Movie Review: 'Spring Breakers' (2012)

"Spring Breakers" follows four degenerate college girls as they head to spring break after robbing a restaurant filled with customers so they can have the money to go on their dream trip. It never occurs to them to lighten up on their expensive drug habit so they can have the money without needing to commit armed robbery (with a water gun) and terrorize others in the process. At the heart of "Spring Breakers" is that key indictment.

The girls have no ambition to actually provide for themselves. They live in a culture where everything is handed to them either by (off-screen) parents or a man. There is nothing likable about this foursome. Their sole ambition in life is to drink and partake in drugs to excess, grinding on strangers in their bikinis whilst listening to soul-less and debasing music. That’s it.

No one points out to them that will be difficult to do when they are in their 40’s. This aforementioned lifestyle has a short shelf life and when the party is over they will be left with nothing; except, a drug addiction, sexually transmitted disease or even death.

Harmony Korine, the avant-garde director behind this film never makes an attempt to judge or have another character actually question the choices of the failing foursome. While on the surface, that is incredibly frustrating, it actually serves the viewer. It inclines you to engage your thought process further into what is being seen.

Korine mostly serves as a voyeur, someone catching what feels like stumbled upon events to compel us to judge what is being presented. As a result it garners a more pronounced effect. Sadly, the events portrayed in this film are an all too real reality that countless numbers of young women choose to be a part of. As evidenced by the footage of the non-stars of the film partying and making spectacles of themselves in the process.

It is clear that Korine didn’t have to go far to find willing participants to step in front of the camera. The sad part is he did not take an opportunity with this film to show the fictional girl’s suffer the all too real consequences of this behavior.

"Spring Breakers" serves as an observation of the current college climate and perhaps more pointedly, the climate of young women in America. As women face their most influential period in history, there are some like those depicted in the film; that are setting the movement back by an indiscernible amount of time.

The girls in this movie represent the millennial generation and as someone who grew up when the sexualization of teenage girls was at the forefront of discussion and scorn that did not do anything to hold off the inevitable wave of sheer rebellion that fills the spirit of any generation's youth. The film seems to blame most of the behavior in the movie on pop culture icon Britney Spears as her songs are featured twice.

For viewers looking for something fresh, they will need to keep looking. "Spring Breakers" is nothing more than a re-tread combination of Larry Clark’s "Bully" and the Anne Hathaway-starrer "Havoc" with a pinch of "Alpha Dog" thrown in for good measure. The sum of this film is less than all of their parts.

To his credit, James Franco turns in a no holds bar performance as rapper Alien who takes the girls under his wing. Costumed and styled to the hilt, he is fearless in his portrayal of what in lesser hands, could have turned into a caricature of a larger than life, ridiculous individual and made him real. A little too real at times. One scene in particular will live in infamy. In a film trying so hard to be memorable, the credit for the only unforgettable scene belongs to Franco.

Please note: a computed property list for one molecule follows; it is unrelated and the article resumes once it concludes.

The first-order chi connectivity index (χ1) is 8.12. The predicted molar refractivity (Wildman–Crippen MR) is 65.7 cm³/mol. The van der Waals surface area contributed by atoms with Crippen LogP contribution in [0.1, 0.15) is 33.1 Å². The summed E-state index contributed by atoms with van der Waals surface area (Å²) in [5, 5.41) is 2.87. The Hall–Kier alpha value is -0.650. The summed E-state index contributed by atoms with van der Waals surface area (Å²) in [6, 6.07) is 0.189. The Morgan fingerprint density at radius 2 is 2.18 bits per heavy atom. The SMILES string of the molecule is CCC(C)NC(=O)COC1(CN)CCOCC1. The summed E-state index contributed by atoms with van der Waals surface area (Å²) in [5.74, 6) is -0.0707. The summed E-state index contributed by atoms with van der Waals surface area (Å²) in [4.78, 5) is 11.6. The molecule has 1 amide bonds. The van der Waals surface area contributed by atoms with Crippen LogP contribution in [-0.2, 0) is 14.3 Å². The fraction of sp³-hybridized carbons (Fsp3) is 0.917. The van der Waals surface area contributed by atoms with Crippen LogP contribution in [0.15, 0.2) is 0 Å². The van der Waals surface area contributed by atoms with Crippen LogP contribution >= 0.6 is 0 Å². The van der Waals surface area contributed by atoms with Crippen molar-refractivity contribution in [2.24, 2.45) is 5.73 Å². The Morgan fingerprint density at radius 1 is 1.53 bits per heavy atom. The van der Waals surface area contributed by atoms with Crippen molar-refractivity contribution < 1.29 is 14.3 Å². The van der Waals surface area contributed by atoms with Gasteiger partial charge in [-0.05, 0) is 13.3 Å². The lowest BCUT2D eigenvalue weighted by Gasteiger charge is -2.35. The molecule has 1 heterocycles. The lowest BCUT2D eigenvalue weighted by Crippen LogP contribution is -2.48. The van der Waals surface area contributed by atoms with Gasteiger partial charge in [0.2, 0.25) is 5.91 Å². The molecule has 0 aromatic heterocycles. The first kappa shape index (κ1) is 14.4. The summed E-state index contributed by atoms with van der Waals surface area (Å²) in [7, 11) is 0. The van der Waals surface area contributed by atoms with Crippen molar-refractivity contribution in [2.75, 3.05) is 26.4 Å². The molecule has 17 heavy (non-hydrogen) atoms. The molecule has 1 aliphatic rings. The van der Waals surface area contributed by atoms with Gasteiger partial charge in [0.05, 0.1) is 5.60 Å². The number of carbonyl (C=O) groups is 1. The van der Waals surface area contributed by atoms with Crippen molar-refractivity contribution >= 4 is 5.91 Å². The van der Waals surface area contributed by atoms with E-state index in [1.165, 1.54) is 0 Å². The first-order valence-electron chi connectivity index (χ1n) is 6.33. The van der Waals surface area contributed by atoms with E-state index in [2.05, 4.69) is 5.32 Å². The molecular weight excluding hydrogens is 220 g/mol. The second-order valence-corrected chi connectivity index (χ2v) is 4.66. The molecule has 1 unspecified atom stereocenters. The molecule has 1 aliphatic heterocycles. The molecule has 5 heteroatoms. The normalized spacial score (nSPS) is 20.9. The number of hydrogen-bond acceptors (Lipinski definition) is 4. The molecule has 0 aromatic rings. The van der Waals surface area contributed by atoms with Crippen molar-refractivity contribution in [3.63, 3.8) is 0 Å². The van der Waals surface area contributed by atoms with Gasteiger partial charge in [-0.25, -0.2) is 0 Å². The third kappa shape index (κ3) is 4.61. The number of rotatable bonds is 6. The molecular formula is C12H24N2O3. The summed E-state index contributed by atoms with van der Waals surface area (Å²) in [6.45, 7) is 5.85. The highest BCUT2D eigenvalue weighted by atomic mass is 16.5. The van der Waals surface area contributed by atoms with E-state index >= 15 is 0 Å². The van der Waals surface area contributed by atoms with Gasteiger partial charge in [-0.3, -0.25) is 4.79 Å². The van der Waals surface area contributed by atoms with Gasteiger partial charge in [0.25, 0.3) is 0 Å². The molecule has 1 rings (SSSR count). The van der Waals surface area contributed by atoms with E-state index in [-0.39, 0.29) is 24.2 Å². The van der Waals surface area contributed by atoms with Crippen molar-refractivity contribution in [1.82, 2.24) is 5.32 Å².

As for the performance of its leads, Ashley Benson is a standout. Despite not being given much to do dialogue wise, her innate star quality shines through. She demonstrates her range in a major departure from her popular character on "Pretty Little Liars". Her character in "Spring Breakers" curses, engages in drugs and violent illegal activity and Benson goes all in, portraying all of this with great conviction.

Selena Gomez and Rachel Korine give serviceable performances, while Vanessa Hudgens gets to spend most of the film pulling her two-toned hair in front of her mouth, and smirking. As actresses there is not a lot of dialogue to work off of and character development is clearly not the script's main objective so there is not much for the cast to do, in terms of carrying out a characterization.

"Spring Breakers" is a hazy, morally irrelevant, bastion of debauchery and afterwards you will more than likely feel filthy. The one sentiment this movie captures is the boredom of youth and their constant search to feel something, anything and at any price.

It seems the characters portrayed in this movie only feel something when they are terrorizing and harming others. The only thing I felt watching this movie was revulsion. Assuming that was the point, they more than accomplished it. Rating: 6.7/10


  1. Watched it the other day, a good review. I wouldn't have been as generous with the scoring.

    It's definitely a great production, good shots, etc.. but it feels like this story would have been more hard hitting if it was a low budget film.

    Definitely missed the mark for me. I agree that it makes the viewer 'feel' things, but there's just not enough meat in that bone for me.


    1. Thanks for your reply! You're the very first person to leave a comment and I really appreciate it.

      Agree with your assessment that there isn't a lot of meat to the story. It seems that Harmony Korine wasn't interested in making the "hard hitting" film you and I were hoping for. As the screenwriter of 'Kids', he's proven that he can make a serious social drama & given the final product of this movie; one could surmise he just wanted to have "fun" for a change.



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